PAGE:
December 2, 2009 - Posted by Erin in Food and wine, Madrid, Traditions

This year I spent my second Thanksgiving here in Madrid. Last year it was particularly hard being away from home, but we made the best of it and cooked up a proper turkey (and by proper, I mean 22 lbs worth of Thanksgiving love) with all the fixings.

This year, however, would be different because I would have family here to celebrate with me – my mom, an aunt and a cousin. We decided that it would be the perfect opportunity to share the uniquely American holiday with my entire Spanish family. And considering that my family was here, Jacobo and his family thought it would also be a good time to introduce their very own tradition – the “pedida.” What’s the pedida? It’s basically the official asking by the groom’s family for the bride’s hand in marriage. But it’s accompanied by much, much more – all which was a very pleasant surprise for me, and the very reason why I would like to get engaged over and over again.

We arrived at the Jacobo’s family household around 3PM with pumpkin pie and a raw turkey in hand. First line of business was to get that turkey basted in butter and beer and roasting in the oven. When we arrived though, I was quickly pulled into the living room where I found a jungle, yes a JUNGLE, of flower arrangements. Six lush, gigantic, gorgeous flower arrangements, all from a florist in Madrid that I had discovered and given my stamp of approval (no fern, baby’s breath or carnations in site!!!!). I was in heaven – pure bliss. I’ve been surrounded by lots of flowers before, but never all for me, so this was pretty much the best thing ever.

I think I remained in shock for the rest of the day. My aunt was cooking up a storm in the kitchen with her sioux chefs – my cousin and my mom. Dinner came and who would have ever thought that the most delicious Thanksgiving ever would take place in Madrid? Between the turkey, the stuffing, the green beans and Jacobo’s mom’s mashed potatoes, I was in Thanksgiving heaven! The food felt like real soul food as a result of my aunt’s amazing cooking skills, the love put into everything, and probably me missing home.

Following dinner, it was pedida time! It started with Jacobo’s father giving a brief speech and presenting me with the ring (which Jacobo had previously given me). This is when the surprise came in though – Jacobo’s mom then said that since Jacob wanted to follow US tradition by getting me the ring, they wanted to follow Spanish tradition by getting me something as well. And at that point his parents gave me the most gorgeous sparkling diamond earrings!! They are absolutely stunning and I hope to wear them for the wedding (must figure out the dress first!).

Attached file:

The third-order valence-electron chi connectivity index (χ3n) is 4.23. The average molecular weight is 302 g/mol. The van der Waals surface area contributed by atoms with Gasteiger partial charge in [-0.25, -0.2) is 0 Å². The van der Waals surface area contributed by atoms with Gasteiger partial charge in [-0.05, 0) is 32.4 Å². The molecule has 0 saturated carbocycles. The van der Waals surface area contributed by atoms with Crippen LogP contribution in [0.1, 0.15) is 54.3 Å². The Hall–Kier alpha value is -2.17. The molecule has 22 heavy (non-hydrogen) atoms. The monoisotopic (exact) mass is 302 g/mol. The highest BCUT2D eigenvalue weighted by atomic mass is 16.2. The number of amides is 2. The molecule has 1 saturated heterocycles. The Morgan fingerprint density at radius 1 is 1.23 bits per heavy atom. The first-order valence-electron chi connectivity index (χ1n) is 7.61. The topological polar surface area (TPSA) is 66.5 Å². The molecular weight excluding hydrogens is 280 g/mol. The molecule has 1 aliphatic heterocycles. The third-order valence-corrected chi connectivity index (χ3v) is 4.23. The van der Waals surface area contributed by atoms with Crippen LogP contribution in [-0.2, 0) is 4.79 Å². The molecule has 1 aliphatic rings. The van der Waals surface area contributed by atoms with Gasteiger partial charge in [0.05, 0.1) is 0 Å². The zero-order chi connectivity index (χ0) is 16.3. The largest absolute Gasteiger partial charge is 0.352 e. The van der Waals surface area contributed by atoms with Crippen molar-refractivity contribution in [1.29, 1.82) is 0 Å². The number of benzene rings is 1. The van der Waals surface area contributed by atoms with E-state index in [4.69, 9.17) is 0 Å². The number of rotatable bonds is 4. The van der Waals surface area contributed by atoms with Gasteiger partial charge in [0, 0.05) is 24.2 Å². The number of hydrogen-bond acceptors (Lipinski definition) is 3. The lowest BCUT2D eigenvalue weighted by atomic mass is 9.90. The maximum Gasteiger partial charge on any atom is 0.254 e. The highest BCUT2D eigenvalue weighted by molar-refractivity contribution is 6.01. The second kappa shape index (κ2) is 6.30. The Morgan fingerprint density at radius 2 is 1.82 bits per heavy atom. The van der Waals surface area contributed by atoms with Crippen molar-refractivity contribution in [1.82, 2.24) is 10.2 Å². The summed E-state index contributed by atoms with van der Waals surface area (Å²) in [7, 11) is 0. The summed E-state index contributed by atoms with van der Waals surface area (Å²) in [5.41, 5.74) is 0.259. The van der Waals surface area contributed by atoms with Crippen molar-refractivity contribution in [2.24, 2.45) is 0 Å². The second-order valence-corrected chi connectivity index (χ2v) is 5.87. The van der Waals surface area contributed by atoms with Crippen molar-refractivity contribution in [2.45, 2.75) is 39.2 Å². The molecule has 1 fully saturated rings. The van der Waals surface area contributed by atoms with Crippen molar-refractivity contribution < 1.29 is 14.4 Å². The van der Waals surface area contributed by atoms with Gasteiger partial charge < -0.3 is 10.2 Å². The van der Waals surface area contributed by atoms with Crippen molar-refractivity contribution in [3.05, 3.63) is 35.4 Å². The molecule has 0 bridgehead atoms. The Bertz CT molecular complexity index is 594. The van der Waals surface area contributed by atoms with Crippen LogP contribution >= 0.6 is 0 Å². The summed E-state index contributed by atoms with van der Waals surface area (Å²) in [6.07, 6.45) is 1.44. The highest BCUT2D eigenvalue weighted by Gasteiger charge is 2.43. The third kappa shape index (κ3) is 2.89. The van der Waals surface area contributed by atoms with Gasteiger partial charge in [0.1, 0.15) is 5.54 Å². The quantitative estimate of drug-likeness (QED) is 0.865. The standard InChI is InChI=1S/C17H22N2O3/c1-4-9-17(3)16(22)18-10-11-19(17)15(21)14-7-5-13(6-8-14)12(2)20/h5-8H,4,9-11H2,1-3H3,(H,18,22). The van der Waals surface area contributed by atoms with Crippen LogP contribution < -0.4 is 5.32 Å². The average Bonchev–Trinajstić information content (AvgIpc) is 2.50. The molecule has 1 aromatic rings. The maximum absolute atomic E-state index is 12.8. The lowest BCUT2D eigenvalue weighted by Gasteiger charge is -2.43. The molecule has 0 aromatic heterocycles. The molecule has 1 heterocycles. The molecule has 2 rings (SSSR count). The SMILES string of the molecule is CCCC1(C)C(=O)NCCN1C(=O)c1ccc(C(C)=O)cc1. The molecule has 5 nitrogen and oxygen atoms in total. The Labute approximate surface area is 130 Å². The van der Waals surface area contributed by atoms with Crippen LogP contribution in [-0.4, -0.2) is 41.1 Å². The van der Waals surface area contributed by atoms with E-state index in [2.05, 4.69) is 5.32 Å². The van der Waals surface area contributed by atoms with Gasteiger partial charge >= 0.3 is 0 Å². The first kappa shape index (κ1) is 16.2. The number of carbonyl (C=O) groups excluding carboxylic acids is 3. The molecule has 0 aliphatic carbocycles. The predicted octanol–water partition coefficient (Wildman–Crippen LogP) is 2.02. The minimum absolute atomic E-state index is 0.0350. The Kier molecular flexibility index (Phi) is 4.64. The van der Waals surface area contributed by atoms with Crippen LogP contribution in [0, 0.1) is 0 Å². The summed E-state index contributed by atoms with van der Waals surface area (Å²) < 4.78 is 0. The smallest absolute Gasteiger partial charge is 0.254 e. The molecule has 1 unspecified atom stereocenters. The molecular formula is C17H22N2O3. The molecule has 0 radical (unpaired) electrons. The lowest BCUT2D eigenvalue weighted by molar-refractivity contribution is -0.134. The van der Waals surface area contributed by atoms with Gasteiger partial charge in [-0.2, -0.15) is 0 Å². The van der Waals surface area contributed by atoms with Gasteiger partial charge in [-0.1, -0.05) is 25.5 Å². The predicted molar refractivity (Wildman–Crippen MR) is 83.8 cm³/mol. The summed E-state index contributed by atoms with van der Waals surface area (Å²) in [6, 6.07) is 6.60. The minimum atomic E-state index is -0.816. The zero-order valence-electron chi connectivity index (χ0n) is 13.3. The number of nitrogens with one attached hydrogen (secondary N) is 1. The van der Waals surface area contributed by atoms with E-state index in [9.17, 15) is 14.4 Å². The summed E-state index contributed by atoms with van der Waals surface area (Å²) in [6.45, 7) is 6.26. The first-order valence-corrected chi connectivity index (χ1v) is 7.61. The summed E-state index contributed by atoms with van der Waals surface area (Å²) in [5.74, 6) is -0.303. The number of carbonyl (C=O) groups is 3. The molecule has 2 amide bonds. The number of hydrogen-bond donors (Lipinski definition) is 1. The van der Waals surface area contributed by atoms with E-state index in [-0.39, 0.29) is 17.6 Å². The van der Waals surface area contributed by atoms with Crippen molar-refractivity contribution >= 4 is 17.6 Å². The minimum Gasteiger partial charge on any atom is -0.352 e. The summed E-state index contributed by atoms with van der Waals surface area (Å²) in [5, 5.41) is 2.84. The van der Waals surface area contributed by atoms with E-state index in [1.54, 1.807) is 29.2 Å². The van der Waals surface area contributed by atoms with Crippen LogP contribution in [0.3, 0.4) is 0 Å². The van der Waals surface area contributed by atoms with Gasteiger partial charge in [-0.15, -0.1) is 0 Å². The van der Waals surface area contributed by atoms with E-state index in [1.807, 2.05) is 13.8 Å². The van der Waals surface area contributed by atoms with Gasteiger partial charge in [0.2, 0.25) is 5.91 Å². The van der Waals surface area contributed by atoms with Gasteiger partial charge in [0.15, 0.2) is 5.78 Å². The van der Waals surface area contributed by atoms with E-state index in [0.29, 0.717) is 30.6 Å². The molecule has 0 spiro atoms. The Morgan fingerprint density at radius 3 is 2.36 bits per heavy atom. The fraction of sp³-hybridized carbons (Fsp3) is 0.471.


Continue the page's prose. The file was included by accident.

After this, my mom gave a short speech and then presented Jacob with a fancy watch (as is Spanish tradition). Then we all drank the evening away, laughing, translating and blending traditions in the best of ways. It was a really special evening – and I still have the sweet scent of the flowers to prove it! It sure will be hard to top a Thanksgiving like this one.

P.S. – Yes, my eyes are closed in the picture above….I figured it could act as a tribute to the fact that I was incapable of keeping my eyes open during any photo taken by my mom’s camera (probably in subconscious rebellion of my family’s paparazzi-like tendencies).

December 1, 2009 - Posted by Erin in Madrid, Travel, Travels in Spain


Last week I was lucky enough to have some family come visit me for the Thanksgiving holiday. My mom, aunt and cousin came for a week of seeing Spain, preparing for the wedding, and enjoying some turkey!

On Sunday they were all jet lagged, but determined to stay awake, so Jacob set out to show them Madrid. From Retiro Park, to Puerta del Sol, to Plaza de Santa Ana, Plaza Mayor, the Royal Palace, Plaza de Espana, Gran Via and more – we saw it all! We even went for a sleepy ride on the Teleferico, which departs near the Parque del Oeste and heads out west of the Casa de Campo.

The next day we journeyed out to the monastery that Jacob and I will be having the wedding reception at – I really wanted my family to see it and to get their stamp of approval. They loved it! I think my cousin Angie has already decided that any future wedding of hers will take place there.

Since we still had the rest of the day free, we decided to head to Segovia. Almost two hours later (much to my surprise and disappointment, considering I was tired of driving) we arrived in Segovia (my eighth time, good lord!). We had an unusually good lunch at the famous Candido restaurant – an assortment of cheese, a chicken salad (not the sick mayo kind!) and some stuffed pimientos de piquillo. Afterward we meandered up the main street through the city, noticing that all the shops were closed for siesta, including my very favorite art shop (FortunaEstefa) that I love to take all of my guests to. We carried on toward the Alcazar in hopes that when we returned that the shops would be open once again. But sure enough, when we returned, my favorite shop was still closed. Sooo, I took matters into my own hands and decided to call the number on the shop door to see when they would open. The fellow who picked up said they wouldn’t be open that day, but I told him who I was (the blond American with the tall Spanish boyfriend who always comes by with American guests) and sure enough he said he would come by and open the shop just for us! They came, we purchased, and we left happy :).

The next couple of days were filled with trying on wedding dresses, tasting the food for the wedding, and even another trip to Patones de Arriba and dinner in El Molar. We were keeping extra busy, and starting to get pretty tired too. We had our eye on the prize though – a Spanish Thanksgiving, just days away.